Chrome Update: Exploited Zero-Day Vulnerability fixed by Google, the 8th this year
In response to a heap buffer overflow vulnerability, Google has released a security update for the desktop versions of Google Chrome for Windows, Linux, and Mac. The Chrome vulnerability is already being used in the wild, claims Google’s own blog. This is the eighth time this year that a Google Chrome zero-day vulnerability has been used in an attack. Exploiting this flaw could cause programmes to crash, execute arbitrary code, or even let an attacker get past security measures and take control of the underlying system.
The vulnerability tracked as CVE-2022-4135 is a Heap buffer overflow in GPU. Google is holding back on releasing any further details for now. They do this to prevent further exploitation of the bug until a majority of users has had a chance to update to the fixed version of Chrome. Heap buffer overflow is a memory vulnerability that can result in data being written to forbidden locations. Attackers can in turn use this to overwrite an application’s memory to manipulate its execution path, leading to unrestricted information access or arbitrary code execution.
Update Vulnerable Google Chrome Installations
In order to protect yourself against the vulnerability mentioned above, Google advises updating all Google Chrome installations to the new patched version. For Windows that is 107.0.5304.121/.122, for Mac and Linux that is version 107.0.5304.121. You can find more information about the security fix on Google’s release blog.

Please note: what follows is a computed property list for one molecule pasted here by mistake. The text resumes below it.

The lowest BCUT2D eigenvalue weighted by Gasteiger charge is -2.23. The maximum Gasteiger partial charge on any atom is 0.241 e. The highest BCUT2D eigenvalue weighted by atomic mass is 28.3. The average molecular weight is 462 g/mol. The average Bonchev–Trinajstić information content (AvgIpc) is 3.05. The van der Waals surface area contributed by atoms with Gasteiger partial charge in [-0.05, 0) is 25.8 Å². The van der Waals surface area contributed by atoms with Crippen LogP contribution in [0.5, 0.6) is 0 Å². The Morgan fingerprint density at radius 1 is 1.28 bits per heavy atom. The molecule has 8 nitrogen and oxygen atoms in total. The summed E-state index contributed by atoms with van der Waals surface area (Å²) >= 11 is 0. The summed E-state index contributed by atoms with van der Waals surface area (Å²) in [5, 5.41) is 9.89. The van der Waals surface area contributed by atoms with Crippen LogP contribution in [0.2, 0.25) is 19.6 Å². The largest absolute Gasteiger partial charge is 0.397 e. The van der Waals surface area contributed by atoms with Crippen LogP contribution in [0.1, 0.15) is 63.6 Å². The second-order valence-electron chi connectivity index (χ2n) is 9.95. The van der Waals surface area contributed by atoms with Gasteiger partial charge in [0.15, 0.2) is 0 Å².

Suggest an edit to this article
Why not join our InfoSec News & Awareness group on Facebook? get involved, and spread cyber awareness as we know it!
Remember, CyberSecurity Starts With You!
- Globally, 30,000 websites are hacked daily.
- 64% of companies worldwide have experienced at least one form of a cyber attack.
- There were 20M breached records in March 2021.
- In 2020, ransomware cases grew by 150%.
- Email is responsible for around 94% of all malware.
- Every 39 seconds, there is a new attack somewhere on the web.
- An average of around 24,000 malicious mobile apps are blocked daily on the internet.
- Twitter discontinues text message two-factor authentication for non-Blue subscribers - 26 March 2023
- A Beginner’s Guide to Visual Studio Code: Interface, Features, Keyboard Shortcuts and More - 25 March 2023
- A Lesson in Privacy: The ChatGPT Bug and Its Implications for AI Conversations - 24 March 2023